Arabs Crossing the Desert, 1870
Oil on canvas, 16.22 x 22.05 inches [41.2 x 56 cm]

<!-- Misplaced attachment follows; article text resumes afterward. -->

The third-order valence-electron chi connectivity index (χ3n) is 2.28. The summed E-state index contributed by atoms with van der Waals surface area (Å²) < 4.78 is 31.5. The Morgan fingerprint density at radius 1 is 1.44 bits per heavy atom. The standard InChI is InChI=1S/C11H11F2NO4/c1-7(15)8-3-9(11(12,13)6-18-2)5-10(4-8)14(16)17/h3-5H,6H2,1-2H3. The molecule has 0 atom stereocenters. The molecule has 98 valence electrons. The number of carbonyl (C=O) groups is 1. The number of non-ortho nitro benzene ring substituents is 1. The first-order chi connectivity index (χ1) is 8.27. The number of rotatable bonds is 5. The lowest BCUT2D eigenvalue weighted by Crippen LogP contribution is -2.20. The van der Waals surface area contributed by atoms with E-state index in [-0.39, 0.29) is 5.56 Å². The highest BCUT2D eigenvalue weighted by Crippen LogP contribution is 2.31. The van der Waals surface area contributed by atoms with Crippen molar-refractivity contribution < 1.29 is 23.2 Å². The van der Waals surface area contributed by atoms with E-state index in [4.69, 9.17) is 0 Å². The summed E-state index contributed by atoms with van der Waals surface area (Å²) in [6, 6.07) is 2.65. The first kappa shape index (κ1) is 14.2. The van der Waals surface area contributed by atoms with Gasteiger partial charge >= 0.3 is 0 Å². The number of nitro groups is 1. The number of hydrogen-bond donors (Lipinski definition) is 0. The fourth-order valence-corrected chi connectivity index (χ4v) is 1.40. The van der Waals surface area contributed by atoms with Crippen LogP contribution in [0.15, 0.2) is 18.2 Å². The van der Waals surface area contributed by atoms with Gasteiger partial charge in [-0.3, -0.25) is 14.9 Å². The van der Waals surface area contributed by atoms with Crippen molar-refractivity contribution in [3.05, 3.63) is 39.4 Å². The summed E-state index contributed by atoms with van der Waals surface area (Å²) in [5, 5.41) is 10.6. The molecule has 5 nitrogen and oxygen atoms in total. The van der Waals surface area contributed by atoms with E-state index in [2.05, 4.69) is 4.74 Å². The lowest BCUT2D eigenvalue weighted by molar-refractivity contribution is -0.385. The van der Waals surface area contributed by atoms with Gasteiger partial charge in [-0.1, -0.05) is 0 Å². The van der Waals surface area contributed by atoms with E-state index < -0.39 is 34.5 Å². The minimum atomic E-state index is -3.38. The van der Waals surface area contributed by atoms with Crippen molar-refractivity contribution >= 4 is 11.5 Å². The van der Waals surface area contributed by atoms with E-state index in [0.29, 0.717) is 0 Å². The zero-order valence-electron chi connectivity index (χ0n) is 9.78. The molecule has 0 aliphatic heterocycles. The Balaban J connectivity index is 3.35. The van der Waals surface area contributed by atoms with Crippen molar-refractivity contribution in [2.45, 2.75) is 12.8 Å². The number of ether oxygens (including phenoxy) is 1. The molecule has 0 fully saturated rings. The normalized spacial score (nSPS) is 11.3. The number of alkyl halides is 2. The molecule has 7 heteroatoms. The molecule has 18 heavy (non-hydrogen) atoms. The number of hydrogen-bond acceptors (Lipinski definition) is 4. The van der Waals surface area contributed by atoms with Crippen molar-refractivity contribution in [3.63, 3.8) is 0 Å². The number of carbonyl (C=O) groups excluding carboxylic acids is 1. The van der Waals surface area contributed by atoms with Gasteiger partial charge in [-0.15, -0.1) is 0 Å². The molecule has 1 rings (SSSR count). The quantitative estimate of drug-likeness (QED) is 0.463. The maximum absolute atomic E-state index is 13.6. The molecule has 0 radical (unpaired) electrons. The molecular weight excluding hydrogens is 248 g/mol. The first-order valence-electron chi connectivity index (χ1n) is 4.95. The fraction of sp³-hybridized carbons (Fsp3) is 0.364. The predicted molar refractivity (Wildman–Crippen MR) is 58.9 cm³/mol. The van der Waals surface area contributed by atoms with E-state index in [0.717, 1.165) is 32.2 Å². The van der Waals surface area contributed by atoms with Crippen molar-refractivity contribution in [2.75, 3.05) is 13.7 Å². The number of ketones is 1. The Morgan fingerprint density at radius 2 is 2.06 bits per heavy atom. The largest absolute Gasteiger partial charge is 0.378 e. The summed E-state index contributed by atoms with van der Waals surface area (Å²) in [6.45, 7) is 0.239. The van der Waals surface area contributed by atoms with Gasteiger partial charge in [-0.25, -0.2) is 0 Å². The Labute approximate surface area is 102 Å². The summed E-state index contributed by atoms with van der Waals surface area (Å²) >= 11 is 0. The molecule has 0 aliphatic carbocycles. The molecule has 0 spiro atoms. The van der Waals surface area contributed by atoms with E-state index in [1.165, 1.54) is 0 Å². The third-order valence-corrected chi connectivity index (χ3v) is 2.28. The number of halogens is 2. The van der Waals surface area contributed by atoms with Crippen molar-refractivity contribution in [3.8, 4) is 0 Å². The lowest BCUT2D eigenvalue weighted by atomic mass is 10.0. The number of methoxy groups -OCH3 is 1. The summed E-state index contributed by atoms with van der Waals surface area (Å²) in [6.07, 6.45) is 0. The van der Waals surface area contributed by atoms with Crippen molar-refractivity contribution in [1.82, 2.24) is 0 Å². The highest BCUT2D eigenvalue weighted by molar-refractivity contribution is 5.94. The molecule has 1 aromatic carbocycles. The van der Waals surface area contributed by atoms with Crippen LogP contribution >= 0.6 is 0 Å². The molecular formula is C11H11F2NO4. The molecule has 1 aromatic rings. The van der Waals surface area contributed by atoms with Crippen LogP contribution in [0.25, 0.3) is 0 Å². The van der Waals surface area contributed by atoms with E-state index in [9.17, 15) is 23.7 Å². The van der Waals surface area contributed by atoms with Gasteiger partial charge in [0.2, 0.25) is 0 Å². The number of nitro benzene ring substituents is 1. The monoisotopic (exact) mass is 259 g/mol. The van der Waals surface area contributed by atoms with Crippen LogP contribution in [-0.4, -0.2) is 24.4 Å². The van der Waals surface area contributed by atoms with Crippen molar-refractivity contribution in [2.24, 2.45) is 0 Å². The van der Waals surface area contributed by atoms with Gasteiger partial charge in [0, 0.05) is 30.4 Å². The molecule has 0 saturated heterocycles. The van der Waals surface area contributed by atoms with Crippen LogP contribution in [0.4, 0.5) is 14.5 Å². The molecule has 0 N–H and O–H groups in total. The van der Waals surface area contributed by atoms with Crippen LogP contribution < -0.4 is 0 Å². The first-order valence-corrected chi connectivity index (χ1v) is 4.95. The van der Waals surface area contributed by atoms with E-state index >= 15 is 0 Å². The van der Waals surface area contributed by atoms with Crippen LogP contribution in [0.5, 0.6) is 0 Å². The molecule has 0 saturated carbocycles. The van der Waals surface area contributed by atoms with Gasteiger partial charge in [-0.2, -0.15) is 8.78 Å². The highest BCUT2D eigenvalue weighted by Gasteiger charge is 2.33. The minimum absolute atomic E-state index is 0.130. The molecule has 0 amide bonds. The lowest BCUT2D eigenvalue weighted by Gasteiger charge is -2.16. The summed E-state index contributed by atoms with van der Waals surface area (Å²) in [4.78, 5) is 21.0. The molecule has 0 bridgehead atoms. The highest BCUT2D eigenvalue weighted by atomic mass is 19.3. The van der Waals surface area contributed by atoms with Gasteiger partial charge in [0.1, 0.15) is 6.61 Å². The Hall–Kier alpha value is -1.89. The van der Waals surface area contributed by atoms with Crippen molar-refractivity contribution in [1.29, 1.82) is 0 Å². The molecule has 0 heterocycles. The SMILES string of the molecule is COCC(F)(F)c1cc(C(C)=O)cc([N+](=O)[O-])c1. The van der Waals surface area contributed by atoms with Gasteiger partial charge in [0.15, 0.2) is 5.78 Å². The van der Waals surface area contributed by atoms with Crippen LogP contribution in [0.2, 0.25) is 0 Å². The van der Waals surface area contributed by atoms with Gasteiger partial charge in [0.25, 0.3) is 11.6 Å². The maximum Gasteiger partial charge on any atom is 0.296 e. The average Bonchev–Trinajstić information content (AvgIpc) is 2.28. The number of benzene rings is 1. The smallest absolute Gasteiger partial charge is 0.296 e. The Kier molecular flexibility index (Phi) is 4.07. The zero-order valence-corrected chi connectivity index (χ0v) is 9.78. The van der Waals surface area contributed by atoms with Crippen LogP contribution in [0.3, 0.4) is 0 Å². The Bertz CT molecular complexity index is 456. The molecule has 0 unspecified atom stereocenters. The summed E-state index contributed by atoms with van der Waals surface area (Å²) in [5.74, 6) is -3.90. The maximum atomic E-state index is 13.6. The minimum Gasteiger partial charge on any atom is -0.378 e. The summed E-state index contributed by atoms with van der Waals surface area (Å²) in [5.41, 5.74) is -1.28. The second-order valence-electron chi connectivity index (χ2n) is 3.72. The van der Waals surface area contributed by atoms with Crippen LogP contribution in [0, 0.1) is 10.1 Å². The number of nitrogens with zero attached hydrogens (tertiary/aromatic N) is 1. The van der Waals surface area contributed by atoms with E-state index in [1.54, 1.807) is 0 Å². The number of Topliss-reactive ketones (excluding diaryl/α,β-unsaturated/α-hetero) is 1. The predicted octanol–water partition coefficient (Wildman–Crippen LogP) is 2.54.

In the Arabs Crossing the Desert, we have the stifling heat, the pitiless glare, the interminable wastes of the wilderness so characteristic for Gerome paintings; but this time its monotony is relieved by vivid bits of color and glint of steel, for the tribe of Abou-ben-Adhem has broken camp and is marching across the trackless plain, guided by that strange instinct which rarely betrays the ever wandering Bedouin. The white-bearded patriarch and chief, armed to the teeth and mounted on a thoroughbred, gazes steadily forward as he paces over the shifting sands. His escort ride at his side, their faces sheltered from the heat by the folds of their burnous, but their keen eyes sweeping the horizon with incessant vigilance. To the left, several white-robed figures sway to and fro on their lurching dromedaries, but the greater number march vigorously on foot, seemingly undisturbed by the clouds of dust through which their forms are hazily outlined. This painting of Gerome - Arabs Crossing the Desert is full of life and motion, and the atmospheric effects fully equal the faultless drawing.